Students in the YMCA Academy middle school recently completed a mechanical system design project as part of their most recent unit in the school’s Science Technology Engineering Arts and Math (STEAM) program. During this project, students shared and extended each others’ ideas as they applied knowledge of simple machines to build complex mechanical systems. Along the way, they developed practical understanding of fluid properties that could be used to improve their designs through inquiry-based use of hydraulic and pneumatic systems. Instead of battle bots, students participating in online-only learning engineered their own mousetrap-powered cars, developing the same understanding and skills while completing these devices. In the end, each student engineered a unique machine, their own complex system designed for friendly competition.
Cooking Club has been great, still continuing during the pandemic. I have been going to cooking club for the last 5 years and I am still participating virtually, talking to my peers and learning cooking techniques with Katie every Wednesday online. I believe that this club is really important because we will need to know these skills for when we go to college, or university or at a job. It’s also nicely social as we connect with the same people and meet new ones. This year we have made muffins, dumplings, quesadillas, risotto, egg foods, cookies and three sister stew. It used to be vegetarian back when we went to school without masks or covid 19 protocols but now Katie has made an exception because it’s virtual. For the new students who are thinking about joining cooking club, it’s not too late to sign up for action packed recipes and excitement.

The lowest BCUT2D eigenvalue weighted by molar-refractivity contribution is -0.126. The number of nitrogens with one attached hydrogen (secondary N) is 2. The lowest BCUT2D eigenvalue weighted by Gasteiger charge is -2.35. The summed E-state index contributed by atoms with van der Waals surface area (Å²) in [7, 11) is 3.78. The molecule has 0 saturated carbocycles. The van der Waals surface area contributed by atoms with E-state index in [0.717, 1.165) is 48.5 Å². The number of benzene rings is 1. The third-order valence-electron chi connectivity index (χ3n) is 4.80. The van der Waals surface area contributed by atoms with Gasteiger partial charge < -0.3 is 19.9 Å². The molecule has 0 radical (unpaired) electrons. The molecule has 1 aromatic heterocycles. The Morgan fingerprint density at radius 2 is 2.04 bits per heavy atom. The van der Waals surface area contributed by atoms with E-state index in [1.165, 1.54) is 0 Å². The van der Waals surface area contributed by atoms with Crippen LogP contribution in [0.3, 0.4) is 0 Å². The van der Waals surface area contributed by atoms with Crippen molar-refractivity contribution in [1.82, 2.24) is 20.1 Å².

It’s no secret that natural disasters have a huge impact on people’s livelihoods and the surrounding environment. Although millions of people are affected every year, we can reduce the human, physical and financial cost of disasters by understanding the risks of applying the best methods of prevention and mitigation.
In our unit on natural disasters, students played a game that tasked them with managing the impacts of a natural disaster of their choice. They played realistic disaster scenarios and their role was to plan and construct a safer environment for their town in order to minimize the damage of the natural disaster.
Students needed to know how the natural disaster formed and the risks it posed in order to prepare for what was to come. They started out with a set budget and had to determine where to spend it. It’s not hard to spend money, but it is difficult choosing which areas to protect, where to place your defences and how to save as many lives as possible.
With multiple playthroughs, students gained a better understanding of the logistics and factors involved in preparing for such terrible events. They began to realize that they didn’t have an infinite amount of money, they had to carefully consider all options, and they often had to make very difficult decisions. Overall, it was an engaging experience that forced students to think about the consequences their actions carry and how the decisions they make directly involve the people they are trying to save.